Department of Homeland Security Targets Gun Collector
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February 1, 2013
KRQE in Albuquerque, New Mexico, reports that the Department of Homeland Security – the federal agency initially established to protect the United States from terrorists and respond to natural disasters – has used its ICE division to bust a gun collector.
Federal Homeland Security Investigation agents raided the home of Robert Adams on Thursday and seized 548 handguns and 317 rifles from the collector. They also raided his business and took an additional 599 handguns.
KRQE reports that Adams did not violate any laws and was not charged with any crimes. It said the DHS, however, is not finished with Adams and he may be charged with gun smuggling, tax evasion and violating importation laws.
The government spent yeas surveilling the gun collector and argues that his weapons are “not properly marked possibly to make the guns more valuable and to avoid paying high import taxes.”
KRQE reports the federal government is concerned “that no markings on the guns and missing documents mean the guns are not traceable by law enforcement.”
New Mexico does not regulate or specifically restrict the possession of firearms. Owners are not required to register or license firearms with the state.
“No law shall abridge the right of the citizen to keep and bear arms for security and defense, for lawful hunting and recreational use and for other lawful purposes, but nothing herein shall be held to permit the carrying of concealed weapons. No municipality or county shall regulate, in any way, an incident of the right to keep and bear arms,” Article 2, Section 6 of the state constitution reads.
Gun collectors are protected under the Firearm Owners Protection Act of 1986. The law states that a firearms dealer is defined as a person who is selling guns for profit or livelihood. Unlicensed individuals are allowed to sell firearms from their private collection without performing a background check on the buyer.
Government gun-grabbers call this the “Gun Show Loophole” and have declared they will outlaw the practice and close down gun shows around the country.
The DHS is obviously looking to make an example of Mr. Adams as the government prepares to enact and enforce a wide range of new laws aimed at diminishing the Second Amendment. It remains to be seen, however, if the federal government will use this case as part of its ongoing propaganda effort to demonize legal gun ownership.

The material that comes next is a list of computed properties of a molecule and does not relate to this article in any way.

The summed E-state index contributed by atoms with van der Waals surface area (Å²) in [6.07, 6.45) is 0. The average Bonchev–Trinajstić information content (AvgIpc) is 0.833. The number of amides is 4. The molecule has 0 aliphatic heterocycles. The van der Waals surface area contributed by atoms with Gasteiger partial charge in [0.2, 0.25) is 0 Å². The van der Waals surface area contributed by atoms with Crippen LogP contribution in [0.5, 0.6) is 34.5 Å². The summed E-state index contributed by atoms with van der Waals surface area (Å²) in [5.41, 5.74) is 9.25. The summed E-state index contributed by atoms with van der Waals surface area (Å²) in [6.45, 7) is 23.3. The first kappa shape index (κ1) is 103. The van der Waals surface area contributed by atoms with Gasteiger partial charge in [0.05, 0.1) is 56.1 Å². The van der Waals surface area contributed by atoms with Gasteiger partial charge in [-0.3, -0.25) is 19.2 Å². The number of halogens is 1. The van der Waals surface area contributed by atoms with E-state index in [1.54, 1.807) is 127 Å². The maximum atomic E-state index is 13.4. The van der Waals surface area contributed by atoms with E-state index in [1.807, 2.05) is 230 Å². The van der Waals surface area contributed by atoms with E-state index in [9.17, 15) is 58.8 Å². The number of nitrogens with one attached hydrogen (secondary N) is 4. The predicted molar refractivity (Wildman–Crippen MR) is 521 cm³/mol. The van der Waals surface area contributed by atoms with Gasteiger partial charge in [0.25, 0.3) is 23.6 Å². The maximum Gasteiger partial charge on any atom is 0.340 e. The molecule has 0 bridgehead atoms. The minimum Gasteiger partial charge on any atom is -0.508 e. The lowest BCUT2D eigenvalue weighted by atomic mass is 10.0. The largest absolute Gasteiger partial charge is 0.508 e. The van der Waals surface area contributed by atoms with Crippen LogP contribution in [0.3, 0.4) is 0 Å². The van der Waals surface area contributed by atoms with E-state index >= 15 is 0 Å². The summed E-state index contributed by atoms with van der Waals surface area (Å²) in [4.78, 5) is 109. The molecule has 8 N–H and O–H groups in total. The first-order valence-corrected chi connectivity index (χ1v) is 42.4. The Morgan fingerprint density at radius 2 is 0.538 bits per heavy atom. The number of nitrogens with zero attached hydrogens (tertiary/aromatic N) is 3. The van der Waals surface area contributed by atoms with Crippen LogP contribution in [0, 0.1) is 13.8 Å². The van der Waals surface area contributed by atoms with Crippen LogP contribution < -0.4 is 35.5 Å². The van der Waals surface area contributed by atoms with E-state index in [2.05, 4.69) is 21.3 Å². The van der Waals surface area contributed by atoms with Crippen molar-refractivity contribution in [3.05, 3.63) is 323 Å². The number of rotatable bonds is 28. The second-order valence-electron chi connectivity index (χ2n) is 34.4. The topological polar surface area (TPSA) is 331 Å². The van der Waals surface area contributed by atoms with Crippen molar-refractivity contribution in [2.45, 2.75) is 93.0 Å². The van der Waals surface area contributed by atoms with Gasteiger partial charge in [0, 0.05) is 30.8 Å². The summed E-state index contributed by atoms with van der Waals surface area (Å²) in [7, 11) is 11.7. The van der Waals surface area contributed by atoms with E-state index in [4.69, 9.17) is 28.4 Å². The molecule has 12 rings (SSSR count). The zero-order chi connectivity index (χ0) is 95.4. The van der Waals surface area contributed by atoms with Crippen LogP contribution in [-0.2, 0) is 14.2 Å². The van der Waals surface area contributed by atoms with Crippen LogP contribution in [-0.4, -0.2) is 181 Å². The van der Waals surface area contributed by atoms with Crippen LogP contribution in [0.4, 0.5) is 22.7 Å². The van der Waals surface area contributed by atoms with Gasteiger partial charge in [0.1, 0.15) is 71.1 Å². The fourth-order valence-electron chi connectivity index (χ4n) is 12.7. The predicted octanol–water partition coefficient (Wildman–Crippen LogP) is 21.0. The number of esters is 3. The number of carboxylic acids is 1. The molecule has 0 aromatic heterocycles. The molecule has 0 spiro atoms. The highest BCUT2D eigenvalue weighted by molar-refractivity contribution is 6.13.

Related: Decorated Combat Veteran Arrested: Charged With 5 Felonies For Possession of AR Magazines
Feds seized nearly 1,500 guns in raid
Feds seized nearly 1,500 guns in raid
Updated: Thursday, 31 Jan 2013, 6:59 PM MST
Published : Thursday, 31 Jan 2013, 6:59 PM MST
Crystal Gutierrez Crystal Gutierrez
ALBUQUERQUE (KRQE) - A federal search warrant affidavit outlines the massive raid that seized nearly 1,500 firearms from the home and business of an Albuquerque man and why the feds were after him.
Last week rifles lined the lawn of a northeast Albuquerque home that belonged to Robert Adams. Homeland Security Investigations was also busy loading hundreds of handguns into boxes.
It took federal agents days to log every weapon seized into evidence.
Four search warrants filed Thursday show the HSI investigators seized nearly 900 firearms from Adams' home. There were 548 handguns and 317 rifles listed in the warrant return inventory.
They also searched his office that day taking 599 pistols and revolvers.
Adams has not been charged with any crimes although Homeland Security said the investigation is not over yet.
Neighbors said Adams was a gun collector, and some heard he was a licensed gun seller, too.
Federal investigators confirm that. However, they're also investigating him for possible gun smuggling, tax evasion and violating importation laws.
Court documents reveal federal agents were watching Adams for years and that some documentation was missing "to determine to whom Adams [was] selling or exporting his firearms."
The guns were also not properly marked possibly to make the guns more valuable and to avoid paying high import taxes, investigators alleged.
However, a bigger concern is that no markings on the guns and missing documents mean the guns are not traceable by law enforcement.
One neighbor who did not want to be identified said it was a shock.
“I didn’t really see the guns but from a distance," the neighbor said. "I saw them being pulling them out into the front yard.
“Its very scary in the fact that the school is so close by makes it seem even more dangerous.”
The search warrant also said Adams was investigated in Canada for keeping about 80 illegal guns in a storage unit. U.S. agents worked with Canadian police on that case.